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We're looking to set up data centers globally and switch to a NoSQL database like MongoDB to support having our data distributed over these data centers (and as a pleasant side effect, introduce more redundancy, failover etc).

However, the reason for global data centers is primarily to speed response times for our users in nearby countries, rather than the failover features. The web application is designed to be used on a company scale, and few of these companies operate on a global scale. As such, as many users on one side of the world will never need to access data from those users on the other side, it would be nice if the data could be kept on the servers that are local to the majority of the users.

I had hoped that I could use the sharding features of mongodb to have the data distributed globally like this, while still allowing for access and maintenance from a single location (which would be slow, and query the international servers). Unfortunately, the only reference I can find to this type of behavior is a mention of "intelligent homing" on a MongoDB blog bost and nothing else. While it would be possible to just sync everything globally, it seems rather inefficient and unmetered bandwidth isn't an option in at least one of the countries.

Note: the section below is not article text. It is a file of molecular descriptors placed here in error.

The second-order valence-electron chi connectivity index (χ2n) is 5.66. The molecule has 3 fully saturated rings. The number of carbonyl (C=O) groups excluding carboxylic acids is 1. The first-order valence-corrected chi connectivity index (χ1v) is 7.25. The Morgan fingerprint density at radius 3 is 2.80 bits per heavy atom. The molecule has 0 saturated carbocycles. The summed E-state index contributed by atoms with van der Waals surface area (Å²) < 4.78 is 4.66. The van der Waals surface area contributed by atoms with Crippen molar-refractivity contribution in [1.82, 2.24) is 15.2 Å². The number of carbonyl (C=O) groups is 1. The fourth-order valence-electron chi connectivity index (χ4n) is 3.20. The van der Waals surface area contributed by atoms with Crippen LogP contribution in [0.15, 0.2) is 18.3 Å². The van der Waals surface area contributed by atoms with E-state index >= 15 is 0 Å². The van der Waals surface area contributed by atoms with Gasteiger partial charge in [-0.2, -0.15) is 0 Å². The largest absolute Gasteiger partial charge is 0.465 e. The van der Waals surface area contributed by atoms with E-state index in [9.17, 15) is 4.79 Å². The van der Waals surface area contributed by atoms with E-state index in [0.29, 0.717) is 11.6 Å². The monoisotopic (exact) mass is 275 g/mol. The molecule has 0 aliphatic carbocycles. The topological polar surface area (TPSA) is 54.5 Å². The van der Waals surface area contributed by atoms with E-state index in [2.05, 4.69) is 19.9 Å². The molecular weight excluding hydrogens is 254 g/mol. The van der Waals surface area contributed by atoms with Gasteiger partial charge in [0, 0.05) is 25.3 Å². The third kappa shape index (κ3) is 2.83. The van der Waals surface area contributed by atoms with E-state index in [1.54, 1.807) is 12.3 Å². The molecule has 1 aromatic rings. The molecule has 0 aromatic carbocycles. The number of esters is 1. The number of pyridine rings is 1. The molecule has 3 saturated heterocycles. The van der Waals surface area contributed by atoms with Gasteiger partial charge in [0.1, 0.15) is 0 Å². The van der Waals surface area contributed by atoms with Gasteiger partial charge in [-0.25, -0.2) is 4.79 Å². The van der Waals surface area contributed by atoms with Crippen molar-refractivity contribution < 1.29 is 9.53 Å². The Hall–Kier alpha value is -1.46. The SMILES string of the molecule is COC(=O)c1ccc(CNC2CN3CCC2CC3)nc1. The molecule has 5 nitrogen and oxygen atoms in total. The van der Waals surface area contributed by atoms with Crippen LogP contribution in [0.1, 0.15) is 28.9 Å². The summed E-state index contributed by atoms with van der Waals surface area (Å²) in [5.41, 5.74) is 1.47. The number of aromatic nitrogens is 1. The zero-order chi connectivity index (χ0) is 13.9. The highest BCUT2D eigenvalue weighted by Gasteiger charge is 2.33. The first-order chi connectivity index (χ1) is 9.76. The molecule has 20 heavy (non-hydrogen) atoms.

Can mongodb support this kind of behavior? Any further information on how to get this kind of set up working (or why I should not get this set up working as it'll make kittens die etc) would be much appreciated.

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up vote 4 down vote accepted

Some of this already in place with MongoDB, see a decent write up here:

In terms of read-routing, there are some implementations in the drivers, but it is not built in. The feature complete version of localized data reads is intended to be released with 2.2

If you would like to take a look at the two most closely related core server issues, you can take a look here:

And, of course, you can then vote on the feature to bump it up the list :)

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Thanks a lot for this information :) sorry for taking so long to respond, I don't often log in to server fault! Much appreciated. – tzar May 27 '12 at 1:15

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